IBM on Tuesday will introduce a new series of ThinkPads designed for people who need the mobility of a notebook computer, but not necessarily the battery life.
The ThinkPad G40 is a notebook designed to be a desktop replacement for users who rely more on AC power than battery power, simply moving from one AC outlet to the next.
Because of that, it supports processors designed for desktops rather than more expensive ones designed to save battery life in laptops, such as Intel Corp.s new Centrino chip set.
“Even Intel has recognized there is a significant portion that will not move … to Centrino,” said Grant Shenk, product manager for the ThinkPad G series at IBM in Somers, N.Y. “This represents the true desktop replacement.”
The G40 sports a floppy drive, four USB 2.0 slots, an inclined keyboard designed to feel like a desktop keyboard, and a pivoting base that makes it easier for users to adjust the angle of the notebook.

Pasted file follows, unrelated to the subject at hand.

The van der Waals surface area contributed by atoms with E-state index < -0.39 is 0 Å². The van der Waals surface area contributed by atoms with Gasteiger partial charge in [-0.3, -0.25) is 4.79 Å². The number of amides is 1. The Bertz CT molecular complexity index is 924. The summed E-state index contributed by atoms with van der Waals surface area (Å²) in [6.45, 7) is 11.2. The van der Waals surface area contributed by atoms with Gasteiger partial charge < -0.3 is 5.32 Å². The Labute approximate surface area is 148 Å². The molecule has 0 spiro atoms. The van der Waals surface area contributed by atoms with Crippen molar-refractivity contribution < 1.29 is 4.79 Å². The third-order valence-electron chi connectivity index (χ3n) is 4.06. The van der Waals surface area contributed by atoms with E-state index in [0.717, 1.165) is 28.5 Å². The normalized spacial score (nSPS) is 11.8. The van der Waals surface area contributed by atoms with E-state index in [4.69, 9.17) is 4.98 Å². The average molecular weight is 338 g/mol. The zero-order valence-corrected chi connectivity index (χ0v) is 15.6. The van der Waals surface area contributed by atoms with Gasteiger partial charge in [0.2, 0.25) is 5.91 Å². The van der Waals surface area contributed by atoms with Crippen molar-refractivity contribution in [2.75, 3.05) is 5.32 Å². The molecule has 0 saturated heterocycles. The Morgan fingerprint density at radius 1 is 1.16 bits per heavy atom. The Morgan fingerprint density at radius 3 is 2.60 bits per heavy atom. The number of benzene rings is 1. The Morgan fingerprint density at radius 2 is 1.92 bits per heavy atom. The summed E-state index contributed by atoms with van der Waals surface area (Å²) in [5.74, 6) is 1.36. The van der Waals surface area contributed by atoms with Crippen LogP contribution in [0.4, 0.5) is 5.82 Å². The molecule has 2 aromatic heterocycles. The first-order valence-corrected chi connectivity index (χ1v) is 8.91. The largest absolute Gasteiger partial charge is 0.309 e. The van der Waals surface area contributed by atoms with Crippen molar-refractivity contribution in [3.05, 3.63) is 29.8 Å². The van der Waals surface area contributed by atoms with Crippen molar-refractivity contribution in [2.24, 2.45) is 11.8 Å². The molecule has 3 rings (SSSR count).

It is not designed for a corporate network, so it does not include a docking station. But some models come with support for 802.11b (Wi-Fi) wireless LANs, and there are third parties that are building docking options for the G Series, Shenk said.
As with most ThinkPad lines, the ThinkPad G40 comes in a variety of models and prices.
At the low end is the 23881CU. It includes a 14-inch XGA display, a 20GB hard drive, CD-ROM, 128MB of memory, a lithium ion battery, a 56K-bps modem and 10/100 Ethernet port, a 2GHz Intel Celeron processor, and 90 minutes of battery life for $949.
At the high end is the 23885BU. It sports an Intel 3GHz Pentium 4 desktop processor, a 15-inch XG-plus display, a 40GB hard drive, a DVD/CD-RW drive along with the floppy drive, 256MB of memory, a 12-cell lithium ion battery that lasts 2 hours, a modem, and Ethernet support as well as support for 802.11b. It costs $2,069.
The G40 will be available Tuesday.
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